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Why credit to private sector growth slowed to 3-year low

Thursday April 22 2021
Credit pic

Bank of Tanzania Governor Florens Luoga (centre) speaks during the launch in Dar es Salaam of the Finance Services Registry. He is flanked by the deputy governor Bernard Kibesse (left) and BoT’s National Payment System’s director, Bernard Dadi. PHOTO | FILE

By Alawi Masare

Dar es Salaam. Growth of loans extended by banks to the private sector reached its lowest rate in over three months - even as the central bank is still maintaining a relaxed policy.

The annual growth of credit to the private sector dropped to 2.5 percent in the year to February 28, 2021, down from about 8.0 percent previously, according to the Bank of Tanzania’s Monthly Economic Review for March.

The central bank indicates that the credit to the private sector increased by Sh495.1 billion compared with an increase of Sh1.48 trillion previously.

The BoT attributes the slow growth to the impact of Covid-19, which has disrupted some economic activities around the world.

“The subdued growth of credit to the private sector was attributable to the adverse impact of Covid-19 to some economic activities, particularly those directly exposed to external shocks, such as tourism,” states the central bank in its latest report.

Tourism, which was once Tanzania’s leading foreign exchange earner, is one of the sectors hit the most by the pandemic after different countries imposed containment measures like lockdowns which restricted travelling.

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The sector was overtaken by gold which turned a safe haven among investors after the global financial markets experienced volatility.

While gold exports increased from $2.25 billion to $2.98 billion in the year to February 28, 2021, tourism revenue dropped from $2.67 billion to $876.8 million.

That is due to the fall of the number of international visitors who dropped to 509,773 arrivals from 1,553,686 visitors previously.


Monetary policy

The slowdown of the provision of loans to economic activities comes as the central bank is implementing an accommodative monetary policy that seeks to expand the overall money supply to boost the economy.

The BoT said recently that it will maintain such stance through the second half of the fiscal year 2020/21 in support of growth of the economy.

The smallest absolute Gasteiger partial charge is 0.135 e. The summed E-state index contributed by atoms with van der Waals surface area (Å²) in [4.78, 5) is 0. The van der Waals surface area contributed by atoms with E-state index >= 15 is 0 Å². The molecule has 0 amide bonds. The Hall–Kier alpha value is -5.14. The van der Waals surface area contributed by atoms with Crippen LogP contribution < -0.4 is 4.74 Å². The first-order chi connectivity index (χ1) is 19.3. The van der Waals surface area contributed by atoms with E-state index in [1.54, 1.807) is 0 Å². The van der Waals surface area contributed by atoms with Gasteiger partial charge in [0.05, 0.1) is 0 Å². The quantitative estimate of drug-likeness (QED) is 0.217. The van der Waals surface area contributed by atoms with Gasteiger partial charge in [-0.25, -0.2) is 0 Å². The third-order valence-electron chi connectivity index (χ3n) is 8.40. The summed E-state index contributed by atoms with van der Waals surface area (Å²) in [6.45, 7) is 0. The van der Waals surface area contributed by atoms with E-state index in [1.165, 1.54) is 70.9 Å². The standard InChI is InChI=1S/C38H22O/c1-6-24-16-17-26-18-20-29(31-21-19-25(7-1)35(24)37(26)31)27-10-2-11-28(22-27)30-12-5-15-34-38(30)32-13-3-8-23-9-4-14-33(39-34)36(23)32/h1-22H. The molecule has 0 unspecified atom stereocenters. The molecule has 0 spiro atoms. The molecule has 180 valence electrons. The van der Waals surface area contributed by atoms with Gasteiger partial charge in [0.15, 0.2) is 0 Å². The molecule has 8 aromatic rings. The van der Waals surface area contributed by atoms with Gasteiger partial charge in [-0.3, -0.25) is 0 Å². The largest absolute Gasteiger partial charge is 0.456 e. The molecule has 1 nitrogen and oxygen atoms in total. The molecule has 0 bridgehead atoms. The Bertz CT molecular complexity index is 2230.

“The policy stance considers low inflation expectations and the need to steer recovery of the economy through expansion of credit to the private sector. The accommodative monetary policy is expected to boost growth of money supply and private sector credit, while ensuring efficiency in financial services delivery and stability of money market interest rates, ultimately influencing lending rates,” the central bank said.

In implementing the policy stance, the Bank of Tanzania also said will use appropriate mix of monetary policy instruments, and monitor and manage the level of liquidity in the economy.


Winners and losers

As the credit growth is slowing, there were economic activities which benefited more than the others.

As usual, loans extended for personal activities, which include lending for micro and small enterprises, continued to dominate in terms of the market share, accounting for 35.5 percent of the outstanding credit to the private sector.

It was followed by trade at 15.2 percent and manufacturing at 9.7 percent. In terms of growth, the personal loans increased by 22.1 percent during the year: the highest rate of all economic activities.

It was followed by hotels and restaurants at 4.3 percent; transport and communication at 3.9 percent, and mining at one percent.

On the other hand, loans to four other economic activities decreased, namely: trade (-11.9 percent), agriculture (-7.2 percent), building and construction (-7 percent) and manufacturing (-4.9 percent).

Meanwhile, domestic credit - which comprises credit to the private sector and central government - grew at an annual rate of 6.9 percent in February 2021, higher than 6.2 percent in January 2021, and 5.8 percent in February 2020.

Credit extended by the banks to the central government - basically through the purchase of government securities - grew by 7.2 percent in line with the borrowing limit set in the FY-2020/21 government budget.